Electronic Thesis and Dissertation Repository


Master of Science


Health and Rehabilitation Sciences


Doyle, Philip C.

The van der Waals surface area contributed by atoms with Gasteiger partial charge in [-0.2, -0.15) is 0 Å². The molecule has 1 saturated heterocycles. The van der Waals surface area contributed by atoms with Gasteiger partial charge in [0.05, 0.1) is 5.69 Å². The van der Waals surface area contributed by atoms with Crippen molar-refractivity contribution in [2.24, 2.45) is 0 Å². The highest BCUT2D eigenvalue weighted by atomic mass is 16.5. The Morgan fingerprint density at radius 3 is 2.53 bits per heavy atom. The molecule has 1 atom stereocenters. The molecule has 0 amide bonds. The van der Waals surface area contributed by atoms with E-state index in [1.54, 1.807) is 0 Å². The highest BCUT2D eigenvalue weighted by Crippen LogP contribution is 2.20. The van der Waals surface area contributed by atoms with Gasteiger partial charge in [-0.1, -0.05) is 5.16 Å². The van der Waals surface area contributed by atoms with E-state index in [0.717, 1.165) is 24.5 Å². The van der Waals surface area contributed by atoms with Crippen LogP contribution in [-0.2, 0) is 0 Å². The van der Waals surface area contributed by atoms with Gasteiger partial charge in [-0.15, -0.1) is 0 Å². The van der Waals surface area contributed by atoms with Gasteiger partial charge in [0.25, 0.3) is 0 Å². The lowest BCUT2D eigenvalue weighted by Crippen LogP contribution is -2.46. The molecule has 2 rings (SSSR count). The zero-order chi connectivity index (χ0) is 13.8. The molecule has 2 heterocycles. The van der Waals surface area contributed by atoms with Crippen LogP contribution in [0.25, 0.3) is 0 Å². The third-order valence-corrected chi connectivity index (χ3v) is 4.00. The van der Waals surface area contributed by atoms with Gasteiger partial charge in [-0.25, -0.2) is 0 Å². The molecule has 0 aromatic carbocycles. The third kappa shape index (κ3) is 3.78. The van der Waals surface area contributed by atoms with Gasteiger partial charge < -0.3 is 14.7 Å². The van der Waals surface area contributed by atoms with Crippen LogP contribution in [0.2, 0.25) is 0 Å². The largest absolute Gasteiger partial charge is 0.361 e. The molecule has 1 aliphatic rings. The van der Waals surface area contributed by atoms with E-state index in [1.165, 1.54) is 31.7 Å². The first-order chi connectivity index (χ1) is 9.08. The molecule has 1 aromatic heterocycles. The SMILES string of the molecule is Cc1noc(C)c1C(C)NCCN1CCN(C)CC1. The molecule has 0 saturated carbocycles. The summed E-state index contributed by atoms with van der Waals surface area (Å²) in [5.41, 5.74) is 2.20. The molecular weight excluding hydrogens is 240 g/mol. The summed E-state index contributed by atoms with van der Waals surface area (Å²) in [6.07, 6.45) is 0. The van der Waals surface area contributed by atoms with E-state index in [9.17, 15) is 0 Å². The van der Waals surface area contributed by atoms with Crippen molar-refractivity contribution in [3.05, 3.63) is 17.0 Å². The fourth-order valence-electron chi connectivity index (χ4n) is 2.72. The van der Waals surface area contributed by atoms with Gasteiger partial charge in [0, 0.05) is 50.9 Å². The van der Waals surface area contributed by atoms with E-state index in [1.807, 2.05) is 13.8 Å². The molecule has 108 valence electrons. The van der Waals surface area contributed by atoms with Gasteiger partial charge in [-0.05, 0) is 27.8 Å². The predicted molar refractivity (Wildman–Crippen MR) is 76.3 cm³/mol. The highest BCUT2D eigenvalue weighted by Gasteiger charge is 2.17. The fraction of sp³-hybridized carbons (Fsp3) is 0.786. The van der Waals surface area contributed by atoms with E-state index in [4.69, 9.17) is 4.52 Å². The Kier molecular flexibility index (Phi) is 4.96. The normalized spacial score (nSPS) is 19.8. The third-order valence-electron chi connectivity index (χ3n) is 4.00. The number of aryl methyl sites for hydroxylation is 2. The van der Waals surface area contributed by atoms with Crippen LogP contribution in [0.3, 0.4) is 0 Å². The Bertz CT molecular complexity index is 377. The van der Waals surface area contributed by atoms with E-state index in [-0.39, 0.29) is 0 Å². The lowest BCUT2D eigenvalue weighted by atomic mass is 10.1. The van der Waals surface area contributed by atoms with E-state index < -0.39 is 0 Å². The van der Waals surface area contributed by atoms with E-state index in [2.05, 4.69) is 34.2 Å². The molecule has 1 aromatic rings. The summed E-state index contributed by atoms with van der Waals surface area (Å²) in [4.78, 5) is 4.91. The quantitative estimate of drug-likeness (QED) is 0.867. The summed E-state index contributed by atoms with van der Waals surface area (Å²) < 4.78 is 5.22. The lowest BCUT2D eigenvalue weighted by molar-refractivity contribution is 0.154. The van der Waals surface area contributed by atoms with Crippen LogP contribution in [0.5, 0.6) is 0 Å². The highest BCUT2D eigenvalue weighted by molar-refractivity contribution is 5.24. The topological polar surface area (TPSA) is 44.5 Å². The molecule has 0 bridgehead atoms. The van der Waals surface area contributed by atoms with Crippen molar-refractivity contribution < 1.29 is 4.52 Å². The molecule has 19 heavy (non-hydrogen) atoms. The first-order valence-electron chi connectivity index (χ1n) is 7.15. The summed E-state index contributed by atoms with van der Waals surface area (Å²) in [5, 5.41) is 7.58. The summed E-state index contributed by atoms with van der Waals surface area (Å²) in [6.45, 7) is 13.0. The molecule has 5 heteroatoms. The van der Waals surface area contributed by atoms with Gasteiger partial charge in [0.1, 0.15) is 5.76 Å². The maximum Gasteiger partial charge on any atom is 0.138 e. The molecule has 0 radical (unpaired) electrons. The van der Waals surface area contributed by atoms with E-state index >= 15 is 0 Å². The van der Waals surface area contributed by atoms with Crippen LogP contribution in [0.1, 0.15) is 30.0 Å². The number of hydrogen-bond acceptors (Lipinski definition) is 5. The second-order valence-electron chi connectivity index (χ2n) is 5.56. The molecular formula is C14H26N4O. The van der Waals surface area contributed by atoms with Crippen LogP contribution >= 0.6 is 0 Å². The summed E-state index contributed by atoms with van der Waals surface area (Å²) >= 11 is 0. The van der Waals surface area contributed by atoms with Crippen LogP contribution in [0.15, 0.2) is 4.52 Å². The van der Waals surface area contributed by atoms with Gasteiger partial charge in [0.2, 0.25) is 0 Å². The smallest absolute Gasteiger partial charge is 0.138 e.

Despite functional levels of postlaryngectomy communication, individuals who undergo total laryngectomy and tracheoesophageal (TE) puncture voice restoration continue to experience significant communication difficulties in noisy environments. In an effort to identify and further characterize TE speakers’ intelligibility in noise, the current auditory perceptual study investigated stop-plosive and fricative intelligibility of TE speech in quiet and in the presence of multi-talker noise. Eighteen listeners evaluated monosyllabic consonant-vowel-consonant words produced by 14 TE speakers using an open-response paradigm. Our findings indicate that overall intelligibility was significantly lower in noise. Further examination showed a differential effect of noise on intelligibility according to manner and phoneme position. While overall error patterns remained consistent across conditions, voicing distinction was affected differentially according to manner and position. The present investigation provides valuable insight into the difficulties faced by TE speakers in noisy speaking environments, as well as a basis for optimization of counseling and postlaryngectomy voice rehabilitation.